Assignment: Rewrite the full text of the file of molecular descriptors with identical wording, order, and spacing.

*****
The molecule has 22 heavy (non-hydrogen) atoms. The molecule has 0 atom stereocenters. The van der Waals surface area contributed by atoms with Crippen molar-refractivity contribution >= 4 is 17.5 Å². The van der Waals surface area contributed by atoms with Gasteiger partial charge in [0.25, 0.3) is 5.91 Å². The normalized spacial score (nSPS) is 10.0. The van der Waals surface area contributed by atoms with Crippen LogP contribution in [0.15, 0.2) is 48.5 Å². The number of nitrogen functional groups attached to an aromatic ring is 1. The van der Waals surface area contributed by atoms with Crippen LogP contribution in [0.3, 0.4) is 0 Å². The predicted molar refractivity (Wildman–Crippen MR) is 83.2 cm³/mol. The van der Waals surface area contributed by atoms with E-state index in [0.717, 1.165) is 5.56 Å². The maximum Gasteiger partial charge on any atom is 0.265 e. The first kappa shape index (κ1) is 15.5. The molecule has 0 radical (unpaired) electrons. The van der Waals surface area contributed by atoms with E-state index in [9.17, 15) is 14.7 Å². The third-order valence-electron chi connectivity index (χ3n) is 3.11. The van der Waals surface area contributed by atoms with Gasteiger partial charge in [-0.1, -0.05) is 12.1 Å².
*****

The molecule has 22 heavy (non-hydrogen) atoms. The molecule has 0 atom stereocenters. The van der Waals surface area contributed by atoms with Crippen molar-refractivity contribution >= 4 is 17.5 Å². The van der Waals surface area contributed by atoms with Gasteiger partial charge in [0.25, 0.3) is 5.91 Å². The normalized spacial score (nSPS) is 10.0. The van der Waals surface area contributed by atoms with Crippen LogP contribution in [0.15, 0.2) is 48.5 Å². The number of nitrogen functional groups attached to an aromatic ring is 1. The van der Waals surface area contributed by atoms with Crippen LogP contribution in [0.3, 0.4) is 0 Å². The predicted molar refractivity (Wildman–Crippen MR) is 83.2 cm³/mol. The van der Waals surface area contributed by atoms with E-state index in [0.717, 1.165) is 5.56 Å². The maximum Gasteiger partial charge on any atom is 0.265 e. The first kappa shape index (κ1) is 15.5. The molecule has 0 radical (unpaired) electrons. The van der Waals surface area contributed by atoms with E-state index in [9.17, 15) is 14.7 Å². The third-order valence-electron chi connectivity index (χ3n) is 3.11. The van der Waals surface area contributed by atoms with Gasteiger partial charge in [-0.1, -0.05) is 12.1 Å².